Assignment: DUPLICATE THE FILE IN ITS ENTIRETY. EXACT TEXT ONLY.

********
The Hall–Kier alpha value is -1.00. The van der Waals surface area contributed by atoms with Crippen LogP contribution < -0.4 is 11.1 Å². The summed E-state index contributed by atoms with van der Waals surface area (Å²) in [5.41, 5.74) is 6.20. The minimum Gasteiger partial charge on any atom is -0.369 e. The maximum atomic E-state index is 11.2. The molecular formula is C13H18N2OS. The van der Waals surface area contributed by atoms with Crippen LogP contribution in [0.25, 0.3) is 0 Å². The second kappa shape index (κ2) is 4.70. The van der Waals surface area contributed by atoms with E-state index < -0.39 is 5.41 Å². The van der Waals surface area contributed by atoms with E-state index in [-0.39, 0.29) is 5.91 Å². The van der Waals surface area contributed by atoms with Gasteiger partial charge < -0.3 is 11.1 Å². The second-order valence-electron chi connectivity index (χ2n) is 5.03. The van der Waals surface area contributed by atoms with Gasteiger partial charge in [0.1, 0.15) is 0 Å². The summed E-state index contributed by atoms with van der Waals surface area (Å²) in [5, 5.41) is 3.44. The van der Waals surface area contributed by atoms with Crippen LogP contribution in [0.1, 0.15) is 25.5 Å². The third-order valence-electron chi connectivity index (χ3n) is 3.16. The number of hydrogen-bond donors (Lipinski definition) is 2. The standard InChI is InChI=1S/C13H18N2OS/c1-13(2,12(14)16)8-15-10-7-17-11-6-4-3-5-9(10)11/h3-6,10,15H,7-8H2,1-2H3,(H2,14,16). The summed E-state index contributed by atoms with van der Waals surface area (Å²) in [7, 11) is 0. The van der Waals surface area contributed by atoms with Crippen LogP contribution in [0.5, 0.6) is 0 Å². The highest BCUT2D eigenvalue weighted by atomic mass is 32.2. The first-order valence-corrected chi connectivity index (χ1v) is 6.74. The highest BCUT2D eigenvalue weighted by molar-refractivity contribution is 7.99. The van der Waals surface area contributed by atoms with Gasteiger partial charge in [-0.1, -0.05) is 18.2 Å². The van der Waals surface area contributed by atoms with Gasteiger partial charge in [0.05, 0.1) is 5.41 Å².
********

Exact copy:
The Hall–Kier alpha value is -1.00. The van der Waals surface area contributed by atoms with Crippen LogP contribution < -0.4 is 11.1 Å². The summed E-state index contributed by atoms with van der Waals surface area (Å²) in [5.41, 5.74) is 6.20. The minimum Gasteiger partial charge on any atom is -0.369 e. The maximum atomic E-state index is 11.2. The molecular formula is C13H18N2OS. The van der Waals surface area contributed by atoms with Crippen LogP contribution in [0.25, 0.3) is 0 Å². The second kappa shape index (κ2) is 4.70. The van der Waals surface area contributed by atoms with E-state index < -0.39 is 5.41 Å². The van der Waals surface area contributed by atoms with E-state index in [-0.39, 0.29) is 5.91 Å². The van der Waals surface area contributed by atoms with Gasteiger partial charge < -0.3 is 11.1 Å². The second-order valence-electron chi connectivity index (χ2n) is 5.03. The van der Waals surface area contributed by atoms with Gasteiger partial charge in [0.1, 0.15) is 0 Å². The summed E-state index contributed by atoms with van der Waals surface area (Å²) in [5, 5.41) is 3.44. The van der Waals surface area contributed by atoms with Crippen LogP contribution in [0.1, 0.15) is 25.5 Å². The third-order valence-electron chi connectivity index (χ3n) is 3.16. The number of hydrogen-bond donors (Lipinski definition) is 2. The standard InChI is InChI=1S/C13H18N2OS/c1-13(2,12(14)16)8-15-10-7-17-11-6-4-3-5-9(10)11/h3-6,10,15H,7-8H2,1-2H3,(H2,14,16). The summed E-state index contributed by atoms with van der Waals surface area (Å²) in [7, 11) is 0. The van der Waals surface area contributed by atoms with Crippen LogP contribution in [0.5, 0.6) is 0 Å². The highest BCUT2D eigenvalue weighted by atomic mass is 32.2. The first-order valence-corrected chi connectivity index (χ1v) is 6.74. The highest BCUT2D eigenvalue weighted by molar-refractivity contribution is 7.99. The van der Waals surface area contributed by atoms with Gasteiger partial charge in [-0.1, -0.05) is 18.2 Å². The van der Waals surface area contributed by atoms with Gasteiger partial charge in [0.05, 0.1) is 5.41 Å².